Week of learning


This week was full of learning. Our conferences with students and parents were on this week. I learned a lot about what their shared goals were, how the parents interacted with their kids, and it’s always interesting to see how the learners interact with their parents (and two teachers) around.

After that was PD. This year was pretty good, we had some exciting speakers, and I’m interested in seeing how I can apply more critical thinking into my classroom.

On the final day in the final session I presented the above slideshow. One of the exciting things about working in such a large school is that you don’t always know who will be in your presentation and that person’s job will be much different from yours (or sometimes the same).

I knew as a school we wanted to focus on assessment and how to record it in a meaningful way.  I’ve been using forms for about four or five years to really show the depth of the conversations I have, and how that relates to learning or goals. I’ve embedded Victor Wooten’s video outlining the idea of economy of motion. At school we’re always trying to get so much done, but often we can do the many things in one or two motions, we just need to practice doing those motions.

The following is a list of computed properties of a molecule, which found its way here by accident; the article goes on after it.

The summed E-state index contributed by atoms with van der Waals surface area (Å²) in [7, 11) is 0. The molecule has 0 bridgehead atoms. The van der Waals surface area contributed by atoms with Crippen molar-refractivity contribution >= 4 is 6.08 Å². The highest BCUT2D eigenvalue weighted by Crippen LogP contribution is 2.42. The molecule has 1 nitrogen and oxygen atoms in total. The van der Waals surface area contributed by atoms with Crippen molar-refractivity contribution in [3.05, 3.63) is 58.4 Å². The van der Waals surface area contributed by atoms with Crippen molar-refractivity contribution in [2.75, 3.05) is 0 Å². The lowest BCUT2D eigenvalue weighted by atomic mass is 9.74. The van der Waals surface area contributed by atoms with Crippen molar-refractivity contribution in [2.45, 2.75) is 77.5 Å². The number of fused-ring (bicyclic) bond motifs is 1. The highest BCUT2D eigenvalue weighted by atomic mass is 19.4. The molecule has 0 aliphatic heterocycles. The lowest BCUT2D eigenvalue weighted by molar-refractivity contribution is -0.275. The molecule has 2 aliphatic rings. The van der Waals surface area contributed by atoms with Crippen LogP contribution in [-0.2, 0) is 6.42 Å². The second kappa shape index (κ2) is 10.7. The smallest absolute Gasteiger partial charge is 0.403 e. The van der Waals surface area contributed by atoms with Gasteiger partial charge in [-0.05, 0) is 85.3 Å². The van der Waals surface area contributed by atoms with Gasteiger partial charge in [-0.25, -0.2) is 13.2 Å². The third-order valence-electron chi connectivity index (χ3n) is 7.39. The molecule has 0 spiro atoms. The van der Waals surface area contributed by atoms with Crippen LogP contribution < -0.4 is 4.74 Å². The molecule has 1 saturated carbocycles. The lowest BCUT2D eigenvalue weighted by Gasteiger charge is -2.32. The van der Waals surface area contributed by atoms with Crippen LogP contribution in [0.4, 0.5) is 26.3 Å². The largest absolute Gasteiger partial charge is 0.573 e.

Anyway, it was an interesting time, and I hope the participants had enough time to really work on what they needed to work on so their forms help students learn more effectively.

Exploring the brain

Screen Shot 2018-09-09 at 7.01.40 PM

We’re looking into the brain right now in class. The students started exploring google expeditions and the brain tours are really interesting. Students were able to zoom into the brain, check out inside parts of it, explore the central nervous system and just get a really good understanding of the different parts by seeing the connections.

I was wondering about the different ways we could “see” the brain to tune us in, and I hadn’t used google expeditions before so wanted to try it out.

My main dilemma was whether to guide them or not. I chose to let them explore. I feel they learned a lot more this way, because they had the opportunity to see what they wanted when they wanted and explore a little more deeply into the ideas that connected to them.


What is making?

 Some rights reserved by Chanah’s Studio

Talking to people like @rangerridely  and @deir75 from the previous post (and over the years) we’ve wondered a lot about what making actually is, and how do we use these ideas in class.